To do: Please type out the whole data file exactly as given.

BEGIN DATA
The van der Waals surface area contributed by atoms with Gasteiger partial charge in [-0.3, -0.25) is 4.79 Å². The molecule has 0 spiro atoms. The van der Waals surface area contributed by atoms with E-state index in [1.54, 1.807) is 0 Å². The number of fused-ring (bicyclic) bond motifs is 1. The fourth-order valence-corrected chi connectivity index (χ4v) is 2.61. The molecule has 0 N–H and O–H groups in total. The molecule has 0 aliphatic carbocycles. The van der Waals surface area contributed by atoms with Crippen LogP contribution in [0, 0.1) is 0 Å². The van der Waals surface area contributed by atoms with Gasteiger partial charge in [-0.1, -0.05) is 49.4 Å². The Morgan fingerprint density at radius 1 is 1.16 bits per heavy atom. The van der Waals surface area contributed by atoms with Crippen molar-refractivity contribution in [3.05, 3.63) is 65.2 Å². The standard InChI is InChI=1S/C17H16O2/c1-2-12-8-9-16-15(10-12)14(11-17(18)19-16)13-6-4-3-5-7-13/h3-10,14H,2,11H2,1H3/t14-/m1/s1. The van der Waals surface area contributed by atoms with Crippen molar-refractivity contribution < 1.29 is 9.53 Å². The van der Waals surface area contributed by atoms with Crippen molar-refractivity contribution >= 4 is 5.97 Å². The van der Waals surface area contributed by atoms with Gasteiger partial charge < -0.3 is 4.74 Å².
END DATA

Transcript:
The van der Waals surface area contributed by atoms with Gasteiger partial charge in [-0.3, -0.25) is 4.79 Å². The molecule has 0 spiro atoms. The van der Waals surface area contributed by atoms with E-state index in [1.54, 1.807) is 0 Å². The number of fused-ring (bicyclic) bond motifs is 1. The fourth-order valence-corrected chi connectivity index (χ4v) is 2.61. The molecule has 0 N–H and O–H groups in total. The molecule has 0 aliphatic carbocycles. The van der Waals surface area contributed by atoms with Crippen LogP contribution in [0, 0.1) is 0 Å². The van der Waals surface area contributed by atoms with Gasteiger partial charge in [-0.1, -0.05) is 49.4 Å². The Morgan fingerprint density at radius 1 is 1.16 bits per heavy atom. The van der Waals surface area contributed by atoms with Crippen molar-refractivity contribution in [3.05, 3.63) is 65.2 Å². The standard InChI is InChI=1S/C17H16O2/c1-2-12-8-9-16-15(10-12)14(11-17(18)19-16)13-6-4-3-5-7-13/h3-10,14H,2,11H2,1H3/t14-/m1/s1. The van der Waals surface area contributed by atoms with Crippen molar-refractivity contribution < 1.29 is 9.53 Å². The van der Waals surface area contributed by atoms with Crippen molar-refractivity contribution >= 4 is 5.97 Å². The van der Waals surface area contributed by atoms with Gasteiger partial charge < -0.3 is 4.74 Å².